Next: Discussion and Future Work Up: Numerical Examples Previous: 2D Example - Canadian

## 3D Example - San Francisco Bay area Topography

Using the elevation map of the San Francisco Bay area illustrated in Figure , a second test was conducted to assess the applicability of the method in 3D. The maximum surface topographic relief is approximately 800 m; however, the elevation gradients and topographic wavelengths are significantly smaller and longer than the 2D test illustrated in Figure . The flat subsurface datum is set a depth of 8000 m.

 Bay.2D Figure 4 Elevation map of the San Francisco Bay area used in 3D testing.

Figure  presents the slices through the 3D potential function results. The top panel shows a depth slice at approximately zero elevation, whereas the lower two panels show slices along Easting (bottom left) and Southing (bottom right) directions.

Pot3D
Figure 5
3D potential function for San Francisco Bay area topography. a) depth slice of the potential function at approximately zero elevation; b) vertical slice along Southing 20 km; and c) vertical slice along Easting 20 km. Note that the potential function is smoother than the previous example indicating less coordinate system focusing.

These profiles illustrate a PF that is smoother than the previous example.

Figure  shows the coordinate system generated along the same two slices shown in the panels b) and c) of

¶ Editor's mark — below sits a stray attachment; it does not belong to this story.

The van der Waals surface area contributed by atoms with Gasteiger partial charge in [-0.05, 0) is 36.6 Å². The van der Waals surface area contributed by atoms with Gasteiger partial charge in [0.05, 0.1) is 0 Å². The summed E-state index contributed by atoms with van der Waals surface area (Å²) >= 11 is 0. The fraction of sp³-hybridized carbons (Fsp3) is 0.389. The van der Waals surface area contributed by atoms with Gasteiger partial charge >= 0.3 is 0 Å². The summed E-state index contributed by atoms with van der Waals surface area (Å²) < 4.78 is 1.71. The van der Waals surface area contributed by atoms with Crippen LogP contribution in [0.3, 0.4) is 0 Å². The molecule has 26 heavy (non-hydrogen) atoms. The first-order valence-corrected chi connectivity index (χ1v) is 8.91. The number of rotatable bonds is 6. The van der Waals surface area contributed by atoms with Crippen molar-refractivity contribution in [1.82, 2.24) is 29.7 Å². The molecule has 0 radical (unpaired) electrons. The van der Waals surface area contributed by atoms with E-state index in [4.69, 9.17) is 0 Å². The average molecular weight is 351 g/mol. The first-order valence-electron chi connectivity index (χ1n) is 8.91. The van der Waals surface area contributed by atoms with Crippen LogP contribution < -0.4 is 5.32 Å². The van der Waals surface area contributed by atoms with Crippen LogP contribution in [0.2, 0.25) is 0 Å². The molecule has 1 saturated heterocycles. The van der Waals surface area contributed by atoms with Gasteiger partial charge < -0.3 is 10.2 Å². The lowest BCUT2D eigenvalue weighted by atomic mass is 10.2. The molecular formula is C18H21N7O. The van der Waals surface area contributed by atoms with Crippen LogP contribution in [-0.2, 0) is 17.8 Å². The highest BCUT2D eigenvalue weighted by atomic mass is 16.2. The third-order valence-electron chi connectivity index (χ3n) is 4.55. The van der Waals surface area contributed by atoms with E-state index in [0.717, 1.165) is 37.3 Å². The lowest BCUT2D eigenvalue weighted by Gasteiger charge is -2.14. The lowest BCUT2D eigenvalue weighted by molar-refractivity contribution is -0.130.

Ray.slice
Figure 6
Cross-section of the 3-D coordinate system developed for the San Francisco Bay area topography. Left-hand panel: vertical slice along along Southing 20 km; and right-hand panel: vertical slice along Easting 20 km.

Figure . The generated coordinate system much smoother than in the previous example, as expected from the smoothness of the PF. Figure  presents a perspective view of the ray-traced coordinate system results.

Rays3D
Figure 7
Perspective view of the ray-traced coordinate system developed from potential function in Figure .

The coordinate system rays are fairly straight, except in the region beneath topographic highs. Another way to visualize the ray coordinate system is to examine how the topography 'heals itself' at various steps. Figure  illustrates this for the (top left), (top right), (bottom left) and (bottom right) surfaces, where N is the total number of extrapolation steps.

Rays3D2
Figure 8
Illustration of topographic coordinate system healing through examination of single-extrapolation step elevation differences (in km). Top left: step ; top right: step ; bottom left: step ; and bottom right: step . Sidebar shows the elevation differences (in km), where the greyscale has clipped according to the peak elevation difference at .

The sidebars show the elevation difference between the lowest and highest points of each equipotential surface. The greyscale intensity has been clipped according to the maximum elevation difference at .

Next: Discussion and Future Work Up: Numerical Examples Previous: 2D Example - Canadian
Stanford Exploration Project
5/3/2005